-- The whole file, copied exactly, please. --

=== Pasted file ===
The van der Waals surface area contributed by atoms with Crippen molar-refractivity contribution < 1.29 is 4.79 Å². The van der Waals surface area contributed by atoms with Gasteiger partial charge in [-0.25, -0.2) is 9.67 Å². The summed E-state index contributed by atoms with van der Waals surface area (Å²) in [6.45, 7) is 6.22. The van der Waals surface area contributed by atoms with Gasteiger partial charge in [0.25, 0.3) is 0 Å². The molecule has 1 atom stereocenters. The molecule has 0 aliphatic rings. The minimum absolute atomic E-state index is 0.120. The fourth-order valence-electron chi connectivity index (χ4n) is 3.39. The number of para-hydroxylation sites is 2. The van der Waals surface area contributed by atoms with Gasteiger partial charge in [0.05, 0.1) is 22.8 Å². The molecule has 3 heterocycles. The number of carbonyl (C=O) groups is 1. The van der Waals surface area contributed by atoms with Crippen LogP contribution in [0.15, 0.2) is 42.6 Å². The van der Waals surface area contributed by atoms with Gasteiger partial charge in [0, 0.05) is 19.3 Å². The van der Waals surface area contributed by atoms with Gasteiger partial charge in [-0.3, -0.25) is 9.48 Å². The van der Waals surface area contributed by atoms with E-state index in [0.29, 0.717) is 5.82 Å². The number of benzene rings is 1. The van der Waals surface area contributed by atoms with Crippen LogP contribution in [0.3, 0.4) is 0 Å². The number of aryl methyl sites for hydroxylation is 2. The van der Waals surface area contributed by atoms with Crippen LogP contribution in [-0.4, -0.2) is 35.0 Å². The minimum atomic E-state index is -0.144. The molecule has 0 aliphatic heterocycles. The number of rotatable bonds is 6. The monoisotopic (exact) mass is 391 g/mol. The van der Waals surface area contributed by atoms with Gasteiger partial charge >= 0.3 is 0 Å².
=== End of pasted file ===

The van der Waals surface area contributed by atoms with Crippen molar-refractivity contribution < 1.29 is 4.79 Å². The van der Waals surface area contributed by atoms with Gasteiger partial charge in [-0.25, -0.2) is 9.67 Å². The summed E-state index contributed by atoms with van der Waals surface area (Å²) in [6.45, 7) is 6.22. The van der Waals surface area contributed by atoms with Gasteiger partial charge in [0.25, 0.3) is 0 Å². The molecule has 1 atom stereocenters. The molecule has 0 aliphatic rings. The minimum absolute atomic E-state index is 0.120. The fourth-order valence-electron chi connectivity index (χ4n) is 3.39. The number of para-hydroxylation sites is 2. The van der Waals surface area contributed by atoms with Gasteiger partial charge in [0.05, 0.1) is 22.8 Å². The molecule has 3 heterocycles. The number of carbonyl (C=O) groups is 1. The van der Waals surface area contributed by atoms with Crippen LogP contribution in [0.15, 0.2) is 42.6 Å². The van der Waals surface area contributed by atoms with Gasteiger partial charge in [0, 0.05) is 19.3 Å². The van der Waals surface area contributed by atoms with Gasteiger partial charge in [-0.3, -0.25) is 9.48 Å². The van der Waals surface area contributed by atoms with E-state index in [0.29, 0.717) is 5.82 Å². The number of benzene rings is 1. The van der Waals surface area contributed by atoms with Crippen LogP contribution in [0.3, 0.4) is 0 Å². The number of aryl methyl sites for hydroxylation is 2. The van der Waals surface area contributed by atoms with Crippen LogP contribution in [-0.4, -0.2) is 35.0 Å². The minimum atomic E-state index is -0.144. The molecule has 0 aliphatic heterocycles. The number of rotatable bonds is 6. The monoisotopic (exact) mass is 391 g/mol. The van der Waals surface area contributed by atoms with Gasteiger partial charge >= 0.3 is 0 Å².